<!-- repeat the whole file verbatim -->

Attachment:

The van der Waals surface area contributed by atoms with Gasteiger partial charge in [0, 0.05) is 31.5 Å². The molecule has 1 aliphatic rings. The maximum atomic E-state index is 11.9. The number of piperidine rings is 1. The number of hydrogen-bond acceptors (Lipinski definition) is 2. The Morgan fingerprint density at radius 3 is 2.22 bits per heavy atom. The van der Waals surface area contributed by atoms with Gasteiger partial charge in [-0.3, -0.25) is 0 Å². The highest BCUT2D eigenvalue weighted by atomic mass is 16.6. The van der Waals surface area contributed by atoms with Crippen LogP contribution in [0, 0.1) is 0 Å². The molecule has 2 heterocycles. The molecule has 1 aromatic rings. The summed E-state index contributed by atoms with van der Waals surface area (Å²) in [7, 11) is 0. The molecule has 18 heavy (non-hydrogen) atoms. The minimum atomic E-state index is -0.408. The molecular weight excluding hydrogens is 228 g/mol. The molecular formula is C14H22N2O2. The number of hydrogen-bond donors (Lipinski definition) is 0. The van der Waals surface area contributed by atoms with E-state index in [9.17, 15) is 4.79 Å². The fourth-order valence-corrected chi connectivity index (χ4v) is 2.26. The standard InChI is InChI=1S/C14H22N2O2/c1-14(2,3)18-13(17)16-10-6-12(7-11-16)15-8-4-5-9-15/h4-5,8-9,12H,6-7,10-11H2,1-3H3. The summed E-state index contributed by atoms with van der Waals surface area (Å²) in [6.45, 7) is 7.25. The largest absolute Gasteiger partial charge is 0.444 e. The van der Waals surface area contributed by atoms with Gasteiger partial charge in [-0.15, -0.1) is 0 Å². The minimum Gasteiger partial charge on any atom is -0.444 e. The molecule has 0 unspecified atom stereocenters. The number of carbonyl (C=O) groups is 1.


The van der Waals surface area contributed by atoms with Gasteiger partial charge in [0, 0.05) is 31.5 Å². The molecule has 1 aliphatic rings. The maximum atomic E-state index is 11.9. The number of piperidine rings is 1. The number of hydrogen-bond acceptors (Lipinski definition) is 2. The Morgan fingerprint density at radius 3 is 2.22 bits per heavy atom. The van der Waals surface area contributed by atoms with Gasteiger partial charge in [-0.3, -0.25) is 0 Å². The highest BCUT2D eigenvalue weighted by atomic mass is 16.6. The van der Waals surface area contributed by atoms with Crippen LogP contribution in [0, 0.1) is 0 Å². The molecule has 2 heterocycles. The molecule has 1 aromatic rings. The summed E-state index contributed by atoms with van der Waals surface area (Å²) in [7, 11) is 0. The molecule has 18 heavy (non-hydrogen) atoms. The minimum atomic E-state index is -0.408. The molecular weight excluding hydrogens is 228 g/mol. The molecular formula is C14H22N2O2. The number of hydrogen-bond donors (Lipinski definition) is 0. The van der Waals surface area contributed by atoms with E-state index in [9.17, 15) is 4.79 Å². The fourth-order valence-corrected chi connectivity index (χ4v) is 2.26. The standard InChI is InChI=1S/C14H22N2O2/c1-14(2,3)18-13(17)16-10-6-12(7-11-16)15-8-4-5-9-15/h4-5,8-9,12H,6-7,10-11H2,1-3H3. The summed E-state index contributed by atoms with van der Waals surface area (Å²) in [6.45, 7) is 7.25. The largest absolute Gasteiger partial charge is 0.444 e. The van der Waals surface area contributed by atoms with Gasteiger partial charge in [-0.15, -0.1) is 0 Å². The minimum Gasteiger partial charge on any atom is -0.444 e. The molecule has 0 unspecified atom stereocenters. The number of carbonyl (C=O) groups is 1.